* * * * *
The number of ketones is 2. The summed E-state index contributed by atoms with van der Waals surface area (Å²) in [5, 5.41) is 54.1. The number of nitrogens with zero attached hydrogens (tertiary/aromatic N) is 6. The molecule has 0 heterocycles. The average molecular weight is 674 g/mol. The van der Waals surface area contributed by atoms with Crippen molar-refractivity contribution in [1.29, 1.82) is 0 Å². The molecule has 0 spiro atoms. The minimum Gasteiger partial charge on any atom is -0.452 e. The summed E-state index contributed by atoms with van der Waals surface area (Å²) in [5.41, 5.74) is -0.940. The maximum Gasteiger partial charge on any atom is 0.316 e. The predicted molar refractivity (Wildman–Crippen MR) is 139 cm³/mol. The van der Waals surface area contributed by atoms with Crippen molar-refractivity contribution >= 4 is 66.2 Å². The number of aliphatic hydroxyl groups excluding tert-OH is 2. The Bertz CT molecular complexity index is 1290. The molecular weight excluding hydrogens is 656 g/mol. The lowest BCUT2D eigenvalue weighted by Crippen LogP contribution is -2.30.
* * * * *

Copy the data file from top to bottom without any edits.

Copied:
The number of ketones is 2. The summed E-state index contributed by atoms with van der Waals surface area (Å²) in [5, 5.41) is 54.1. The number of nitrogens with zero attached hydrogens (tertiary/aromatic N) is 6. The molecule has 0 heterocycles. The average molecular weight is 674 g/mol. The van der Waals surface area contributed by atoms with Crippen molar-refractivity contribution in [1.29, 1.82) is 0 Å². The molecule has 0 spiro atoms. The minimum Gasteiger partial charge on any atom is -0.452 e. The summed E-state index contributed by atoms with van der Waals surface area (Å²) in [5.41, 5.74) is -0.940. The maximum Gasteiger partial charge on any atom is 0.316 e. The predicted molar refractivity (Wildman–Crippen MR) is 139 cm³/mol. The van der Waals surface area contributed by atoms with Crippen molar-refractivity contribution >= 4 is 66.2 Å². The number of aliphatic hydroxyl groups excluding tert-OH is 2. The Bertz CT molecular complexity index is 1290. The molecular weight excluding hydrogens is 656 g/mol. The lowest BCUT2D eigenvalue weighted by Crippen LogP contribution is -2.30.